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Wednesday, November 11, 2009

Markets in everything: selling grades edition

Well, it was bound to happen. As schools find themselves strapped for cash and the allure of buying one more magazine subscription or another chocolate bar wanes, where do schools go next for their fund raising efforts? Our local elementary has gone with an outfit that essentially replicates cafe-press for your child's artwork. You can buy pot holders, mugs, etc., with your kid's artwork on it. It is cool, different and it worked for us (at least the first time).

How about selling grades? It is a logical conclusion to the fundraising efforts and indeed it seems to have been implemented in Goldsboro, North Carolina (outside Raleigh) :


Selling candy didn't raise much money last year, so a Goldsboro middle school is selling grades.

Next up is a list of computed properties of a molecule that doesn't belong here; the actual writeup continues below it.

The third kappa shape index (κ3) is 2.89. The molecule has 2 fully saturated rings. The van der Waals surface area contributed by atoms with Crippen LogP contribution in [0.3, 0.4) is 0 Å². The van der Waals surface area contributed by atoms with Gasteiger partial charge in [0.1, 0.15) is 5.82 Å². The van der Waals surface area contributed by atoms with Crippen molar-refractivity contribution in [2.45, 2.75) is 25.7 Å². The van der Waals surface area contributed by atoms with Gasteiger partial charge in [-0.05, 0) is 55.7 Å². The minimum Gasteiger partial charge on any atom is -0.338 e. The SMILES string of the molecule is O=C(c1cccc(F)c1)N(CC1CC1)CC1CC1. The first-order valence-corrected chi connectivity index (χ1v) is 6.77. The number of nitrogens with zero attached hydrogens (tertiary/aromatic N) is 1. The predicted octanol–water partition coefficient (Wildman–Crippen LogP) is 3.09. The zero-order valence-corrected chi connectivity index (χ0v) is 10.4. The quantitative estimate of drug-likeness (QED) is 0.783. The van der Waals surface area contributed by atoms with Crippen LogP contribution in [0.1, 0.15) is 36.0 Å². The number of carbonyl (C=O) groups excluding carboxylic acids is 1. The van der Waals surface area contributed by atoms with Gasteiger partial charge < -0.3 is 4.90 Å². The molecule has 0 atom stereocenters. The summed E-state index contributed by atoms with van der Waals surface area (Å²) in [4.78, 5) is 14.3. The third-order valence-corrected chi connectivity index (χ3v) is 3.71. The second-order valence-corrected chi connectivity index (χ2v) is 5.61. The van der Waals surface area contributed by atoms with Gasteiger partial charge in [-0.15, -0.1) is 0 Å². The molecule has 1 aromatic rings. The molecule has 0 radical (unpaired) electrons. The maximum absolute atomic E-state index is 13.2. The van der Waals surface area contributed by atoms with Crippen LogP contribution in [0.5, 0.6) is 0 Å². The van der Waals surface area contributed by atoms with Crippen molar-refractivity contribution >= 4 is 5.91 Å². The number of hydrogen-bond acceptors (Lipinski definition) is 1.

A $20 donation to Rosewood Middle School will get a student 20 test points - 10 extra points on two tests of the student's choosing. That could raise a B to an A, or a failing grade to a D.

Susie Shepherd, the principal, said a parent advisory council came up with the idea, and she endorsed it. She said the council was looking for a new way to raise money.

"Last year they did chocolates, and it didn't generate anything," Shepherd said.

Shepherd rejected the suggestion that the school is selling grades. Extra points on two tests won't make a difference in a student's final grade, she said.

It's wrong to think that "one particular grade could change the entire focus of nine weeks," Shepherd said.
It is interesting that the principal seems to not understand the idea of the margin. If it is true that two test grades don't determine the final grade then what about three or four? Of course, points add up and twenty points could prove marginal between an `B' and an `A' - why try to deny it?

I have long (tounge-in-cheek) advocated for hints on exams sponsored by local food establishments or other college-focused businesses.

You heard it here first.

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Comments:
Crud. I thought markets were at everything and that nonmarket institutions were defunct... Could that not be the case?
 
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